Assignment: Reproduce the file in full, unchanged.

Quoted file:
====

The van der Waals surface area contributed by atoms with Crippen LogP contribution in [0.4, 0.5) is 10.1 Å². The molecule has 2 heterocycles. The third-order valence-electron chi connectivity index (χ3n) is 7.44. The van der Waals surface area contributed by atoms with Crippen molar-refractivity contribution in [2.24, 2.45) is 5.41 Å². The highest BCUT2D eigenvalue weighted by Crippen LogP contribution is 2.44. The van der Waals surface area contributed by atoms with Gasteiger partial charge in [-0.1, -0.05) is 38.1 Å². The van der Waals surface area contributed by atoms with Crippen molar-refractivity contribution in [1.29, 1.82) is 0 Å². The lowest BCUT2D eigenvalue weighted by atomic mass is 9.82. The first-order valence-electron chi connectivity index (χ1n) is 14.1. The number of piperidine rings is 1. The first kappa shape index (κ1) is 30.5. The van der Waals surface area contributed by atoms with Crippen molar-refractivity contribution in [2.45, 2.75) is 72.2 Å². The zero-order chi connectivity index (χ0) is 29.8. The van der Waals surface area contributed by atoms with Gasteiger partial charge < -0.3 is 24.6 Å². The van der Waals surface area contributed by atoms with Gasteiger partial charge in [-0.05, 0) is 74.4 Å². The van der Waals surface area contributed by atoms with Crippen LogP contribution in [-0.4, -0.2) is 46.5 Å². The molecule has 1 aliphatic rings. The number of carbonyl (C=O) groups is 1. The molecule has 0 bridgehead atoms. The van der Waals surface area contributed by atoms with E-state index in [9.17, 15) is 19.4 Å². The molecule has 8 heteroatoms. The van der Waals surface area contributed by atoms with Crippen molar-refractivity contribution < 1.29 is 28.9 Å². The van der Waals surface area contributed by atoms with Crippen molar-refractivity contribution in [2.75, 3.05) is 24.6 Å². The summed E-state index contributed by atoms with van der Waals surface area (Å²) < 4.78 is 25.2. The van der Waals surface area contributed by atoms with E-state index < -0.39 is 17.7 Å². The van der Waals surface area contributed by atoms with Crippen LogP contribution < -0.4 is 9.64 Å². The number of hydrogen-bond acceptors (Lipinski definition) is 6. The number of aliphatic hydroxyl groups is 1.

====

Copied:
The van der Waals surface area contributed by atoms with Crippen LogP contribution in [0.4, 0.5) is 10.1 Å². The molecule has 2 heterocycles. The third-order valence-electron chi connectivity index (χ3n) is 7.44. The van der Waals surface area contributed by atoms with Crippen molar-refractivity contribution in [2.24, 2.45) is 5.41 Å². The highest BCUT2D eigenvalue weighted by Crippen LogP contribution is 2.44. The van der Waals surface area contributed by atoms with Gasteiger partial charge in [-0.1, -0.05) is 38.1 Å². The van der Waals surface area contributed by atoms with Crippen molar-refractivity contribution in [1.29, 1.82) is 0 Å². The lowest BCUT2D eigenvalue weighted by atomic mass is 9.82. The first-order valence-electron chi connectivity index (χ1n) is 14.1. The number of piperidine rings is 1. The first kappa shape index (κ1) is 30.5. The van der Waals surface area contributed by atoms with Crippen molar-refractivity contribution in [2.45, 2.75) is 72.2 Å². The zero-order chi connectivity index (χ0) is 29.8. The van der Waals surface area contributed by atoms with Gasteiger partial charge < -0.3 is 24.6 Å². The van der Waals surface area contributed by atoms with Gasteiger partial charge in [-0.05, 0) is 74.4 Å². The van der Waals surface area contributed by atoms with Crippen LogP contribution in [-0.4, -0.2) is 46.5 Å². The molecule has 1 aliphatic rings. The number of carbonyl (C=O) groups is 1. The molecule has 0 bridgehead atoms. The van der Waals surface area contributed by atoms with E-state index in [9.17, 15) is 19.4 Å². The molecule has 8 heteroatoms. The van der Waals surface area contributed by atoms with Crippen molar-refractivity contribution < 1.29 is 28.9 Å². The van der Waals surface area contributed by atoms with Crippen molar-refractivity contribution in [2.75, 3.05) is 24.6 Å². The summed E-state index contributed by atoms with van der Waals surface area (Å²) < 4.78 is 25.2. The van der Waals surface area contributed by atoms with E-state index < -0.39 is 17.7 Å². The van der Waals surface area contributed by atoms with Crippen LogP contribution < -0.4 is 9.64 Å². The number of hydrogen-bond acceptors (Lipinski definition) is 6. The number of aliphatic hydroxyl groups is 1.